However, the issue is obviously around the earthquake provisions which Fairfax is also acquiring. What if these blow up?  Given these liabilities are 90-95%+ developed, a major blowout is probably unlikely. While the $41m of claims reserves should account for any future payments, further volatility (both positive and negative) is possible as the business runs -off and capital is released.

If we hypothetically assume that the FY16 reserve deterioration of $25m is ongoing and continues to repeat (a bear case), then these losses can largely be offset through $25-30m of underlying profitability of current business. It would appear in a bear case, the good business can fund losses in the bad business and in the meantime Prem still gets to keep the float that he acquired at 70c per dollar. Not a bad downside scenario – and significant likely upside should the run-off business behave!

In an ideal scenario Prem has paid $197m in exchange for $280m of Investments and $25-30m of annual profit! This is a great deal by any measure. It does make me wonder why Tower’s board has unanimously supported the deal and isn’t shopping around for a better offer, and why major shareholders representing 18% of the shares have voted in favour of the deal.

The Future Of Berkshire’s Float – From Insurance To Uncle Sam

I’ve been spending a lot of time studying Berkshire Hathaway’s float with the aim of deconstructing its capital structure. As I read and re-read Warren Buffett’s annual letters his true genius continues to fascinate me.

While many readers will know Berkshire is re-known for its insurance float, it will soon be surpassed by its deferred tax float. While one form of this float is unrealised capital gains, the more material source is being generated by depreciation related deferred tax liabilities from the capital intensive businesses such as BNSF (rail-road) and MidAmerican (Utilities). As such, these infrastructure acquisitions were just as much about generating new sources of float as they were about buying ‘great businesses’ – the two ideas go hand in glove.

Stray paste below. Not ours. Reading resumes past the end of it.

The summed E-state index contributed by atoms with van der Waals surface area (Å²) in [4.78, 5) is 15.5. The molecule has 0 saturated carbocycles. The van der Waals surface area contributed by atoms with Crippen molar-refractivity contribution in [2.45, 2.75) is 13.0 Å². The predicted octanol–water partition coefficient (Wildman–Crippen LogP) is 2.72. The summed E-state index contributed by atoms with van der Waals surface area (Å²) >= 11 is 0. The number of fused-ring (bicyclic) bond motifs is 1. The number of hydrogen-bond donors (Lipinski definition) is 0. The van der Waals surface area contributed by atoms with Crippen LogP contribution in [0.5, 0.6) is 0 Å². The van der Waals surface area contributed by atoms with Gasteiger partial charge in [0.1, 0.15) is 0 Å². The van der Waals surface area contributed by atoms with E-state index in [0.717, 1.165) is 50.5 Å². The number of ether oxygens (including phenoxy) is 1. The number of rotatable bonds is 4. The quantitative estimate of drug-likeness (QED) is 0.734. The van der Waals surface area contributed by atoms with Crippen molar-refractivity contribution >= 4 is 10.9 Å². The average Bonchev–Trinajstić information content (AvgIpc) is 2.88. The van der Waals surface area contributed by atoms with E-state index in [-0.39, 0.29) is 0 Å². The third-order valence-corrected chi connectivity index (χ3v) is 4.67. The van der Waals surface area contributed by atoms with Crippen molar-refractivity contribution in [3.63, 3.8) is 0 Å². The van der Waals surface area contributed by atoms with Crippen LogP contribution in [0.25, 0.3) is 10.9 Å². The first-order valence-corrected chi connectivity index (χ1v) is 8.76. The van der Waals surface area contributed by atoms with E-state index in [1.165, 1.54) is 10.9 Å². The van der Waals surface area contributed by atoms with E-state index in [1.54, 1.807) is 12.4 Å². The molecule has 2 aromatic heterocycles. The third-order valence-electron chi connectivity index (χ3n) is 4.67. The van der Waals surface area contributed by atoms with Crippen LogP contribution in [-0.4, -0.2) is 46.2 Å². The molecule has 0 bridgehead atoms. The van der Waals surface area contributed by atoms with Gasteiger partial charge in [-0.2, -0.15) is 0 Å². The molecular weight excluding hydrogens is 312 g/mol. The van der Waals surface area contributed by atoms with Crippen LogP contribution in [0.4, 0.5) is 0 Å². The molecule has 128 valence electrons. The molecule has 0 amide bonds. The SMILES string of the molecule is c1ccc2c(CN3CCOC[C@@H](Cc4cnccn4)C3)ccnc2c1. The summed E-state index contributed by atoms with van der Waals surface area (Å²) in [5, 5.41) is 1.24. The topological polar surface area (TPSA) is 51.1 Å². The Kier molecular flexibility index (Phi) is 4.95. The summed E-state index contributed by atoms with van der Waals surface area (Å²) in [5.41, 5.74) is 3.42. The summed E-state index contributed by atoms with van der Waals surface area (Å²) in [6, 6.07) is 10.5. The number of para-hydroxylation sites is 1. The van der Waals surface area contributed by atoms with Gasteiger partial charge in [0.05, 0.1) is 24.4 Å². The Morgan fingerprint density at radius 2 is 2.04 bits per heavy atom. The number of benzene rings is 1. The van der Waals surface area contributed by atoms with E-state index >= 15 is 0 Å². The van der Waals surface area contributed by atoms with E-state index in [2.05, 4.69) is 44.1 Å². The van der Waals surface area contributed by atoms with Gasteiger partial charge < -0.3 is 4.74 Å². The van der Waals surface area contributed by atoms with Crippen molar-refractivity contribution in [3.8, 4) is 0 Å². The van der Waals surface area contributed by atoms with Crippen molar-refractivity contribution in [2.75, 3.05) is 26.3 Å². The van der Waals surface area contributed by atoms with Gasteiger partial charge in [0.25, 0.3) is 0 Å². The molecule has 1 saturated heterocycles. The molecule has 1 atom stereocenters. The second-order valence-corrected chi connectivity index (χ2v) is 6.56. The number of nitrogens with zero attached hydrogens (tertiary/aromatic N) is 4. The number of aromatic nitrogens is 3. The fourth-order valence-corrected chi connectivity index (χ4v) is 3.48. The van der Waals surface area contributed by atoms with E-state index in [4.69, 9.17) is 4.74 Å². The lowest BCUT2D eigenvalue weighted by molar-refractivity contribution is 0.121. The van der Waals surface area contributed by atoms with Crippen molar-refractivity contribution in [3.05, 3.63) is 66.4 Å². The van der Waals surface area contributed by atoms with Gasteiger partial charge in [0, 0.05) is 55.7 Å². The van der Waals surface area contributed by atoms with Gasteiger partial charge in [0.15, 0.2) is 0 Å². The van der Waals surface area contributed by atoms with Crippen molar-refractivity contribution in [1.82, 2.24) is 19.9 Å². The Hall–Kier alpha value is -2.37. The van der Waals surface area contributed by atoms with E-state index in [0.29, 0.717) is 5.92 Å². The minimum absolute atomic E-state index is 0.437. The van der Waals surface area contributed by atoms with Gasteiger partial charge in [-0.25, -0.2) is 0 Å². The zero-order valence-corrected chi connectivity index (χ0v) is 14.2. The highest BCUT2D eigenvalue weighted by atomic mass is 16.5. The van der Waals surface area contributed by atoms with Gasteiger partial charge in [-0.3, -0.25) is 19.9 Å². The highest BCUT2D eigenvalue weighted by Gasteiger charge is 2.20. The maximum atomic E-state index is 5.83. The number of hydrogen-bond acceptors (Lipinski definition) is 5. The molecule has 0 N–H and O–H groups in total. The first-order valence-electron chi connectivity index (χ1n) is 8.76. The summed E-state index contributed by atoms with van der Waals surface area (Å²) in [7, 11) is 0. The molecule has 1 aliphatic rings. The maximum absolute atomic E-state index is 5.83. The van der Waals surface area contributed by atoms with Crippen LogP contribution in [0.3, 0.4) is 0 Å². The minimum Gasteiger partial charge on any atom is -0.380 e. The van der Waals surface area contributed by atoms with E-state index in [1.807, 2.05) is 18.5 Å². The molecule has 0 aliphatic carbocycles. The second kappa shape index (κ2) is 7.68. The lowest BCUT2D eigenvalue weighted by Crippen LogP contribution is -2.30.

Float growth is a key driver of intrinsic value for Berkshire, however, now that insurance float is maturing, Buffett needs new and innovative ways to grow it. Railroad assets like BNSF have useful lives of 100 years and will generate deferred tax liabilities for decades after Buffett’s succession – the tax man ‘Uncle Sam’ is a key player of Berkshire’s future…

Read the full article here^

^If you cannot access the link please click here

This research is a complimentary addition to the work on Floats and Moats by The Fundoo Professor

Buffett’s Buyback Math – why 120% of book value is the magic number for Berkshire

In 2012 Warren Buffett indicated he would buyback Berkshire Hathaway (BRK.A) stock up to 120% of its book value, but have you wondered why 120% is the right yardstick and not 110% or 130%? There have been a few posts explaining why 120% might sound reasonable premised on assumptions around estimated book growth and future multiples, however these arguments are unconvincing in my view.

I believe the ‘magic’ 120% of book value is a simple back-of-the-envelope calculation which makes an adjustment for Berkshires capital structure. Continue reading

Insurance float and intrinsic valuation

Link to PDF document (24 pages)

This is a detailed study of insurance float and its role in the valuation of insurance stocks. Buffett made insurance float famous using it to turn Berkshire into an insurance and investment powerhouse. In doing so he has detailed the importance of float in understanding Berkshires valuation, though much of his teachings around float has been lost outside of Berkshire. However, his process remains highly applicable to mainstream insurance analysis, particularly in the determination of intrinsic value.

The report will explore the application of his principles to Australian insurance companies with a focus on successful valuation and stock-picking. Readers will learn why conventional valuation techniques can be flawed and how float-based valuation can be used within a value investing framework. The key issues I cover include: Continue reading